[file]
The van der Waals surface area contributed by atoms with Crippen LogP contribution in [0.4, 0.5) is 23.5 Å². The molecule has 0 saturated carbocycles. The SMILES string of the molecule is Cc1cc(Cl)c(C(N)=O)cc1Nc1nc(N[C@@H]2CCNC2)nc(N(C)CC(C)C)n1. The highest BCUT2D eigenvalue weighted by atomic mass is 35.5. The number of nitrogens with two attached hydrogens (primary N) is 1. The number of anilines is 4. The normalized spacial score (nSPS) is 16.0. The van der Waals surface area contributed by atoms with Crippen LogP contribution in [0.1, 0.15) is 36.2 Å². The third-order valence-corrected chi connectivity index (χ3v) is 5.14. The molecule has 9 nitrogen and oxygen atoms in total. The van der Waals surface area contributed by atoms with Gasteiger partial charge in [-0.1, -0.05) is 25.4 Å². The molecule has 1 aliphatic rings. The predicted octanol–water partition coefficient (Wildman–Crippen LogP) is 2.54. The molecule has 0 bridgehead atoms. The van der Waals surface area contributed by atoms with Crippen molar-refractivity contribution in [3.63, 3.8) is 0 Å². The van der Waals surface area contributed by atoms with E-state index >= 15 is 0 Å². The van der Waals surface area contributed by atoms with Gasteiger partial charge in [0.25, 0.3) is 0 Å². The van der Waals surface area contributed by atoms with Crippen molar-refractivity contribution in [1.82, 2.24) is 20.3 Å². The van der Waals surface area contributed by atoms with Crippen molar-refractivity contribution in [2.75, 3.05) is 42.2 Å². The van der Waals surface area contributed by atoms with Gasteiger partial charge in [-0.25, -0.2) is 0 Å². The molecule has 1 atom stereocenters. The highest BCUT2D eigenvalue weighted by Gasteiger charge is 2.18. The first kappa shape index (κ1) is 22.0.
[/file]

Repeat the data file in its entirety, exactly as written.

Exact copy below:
The van der Waals surface area contributed by atoms with Crippen LogP contribution in [0.4, 0.5) is 23.5 Å². The molecule has 0 saturated carbocycles. The SMILES string of the molecule is Cc1cc(Cl)c(C(N)=O)cc1Nc1nc(N[C@@H]2CCNC2)nc(N(C)CC(C)C)n1. The highest BCUT2D eigenvalue weighted by atomic mass is 35.5. The number of nitrogens with two attached hydrogens (primary N) is 1. The number of anilines is 4. The normalized spacial score (nSPS) is 16.0. The van der Waals surface area contributed by atoms with Crippen LogP contribution in [0.1, 0.15) is 36.2 Å². The third-order valence-corrected chi connectivity index (χ3v) is 5.14. The molecule has 9 nitrogen and oxygen atoms in total. The van der Waals surface area contributed by atoms with Gasteiger partial charge in [-0.1, -0.05) is 25.4 Å². The molecule has 1 aliphatic rings. The predicted octanol–water partition coefficient (Wildman–Crippen LogP) is 2.54. The molecule has 0 bridgehead atoms. The van der Waals surface area contributed by atoms with Crippen molar-refractivity contribution in [3.63, 3.8) is 0 Å². The van der Waals surface area contributed by atoms with E-state index >= 15 is 0 Å². The van der Waals surface area contributed by atoms with Gasteiger partial charge in [0.25, 0.3) is 0 Å². The van der Waals surface area contributed by atoms with Crippen molar-refractivity contribution in [1.82, 2.24) is 20.3 Å². The van der Waals surface area contributed by atoms with Crippen molar-refractivity contribution in [2.75, 3.05) is 42.2 Å². The van der Waals surface area contributed by atoms with Gasteiger partial charge in [-0.25, -0.2) is 0 Å². The molecule has 1 atom stereocenters. The highest BCUT2D eigenvalue weighted by Gasteiger charge is 2.18. The first kappa shape index (κ1) is 22.0.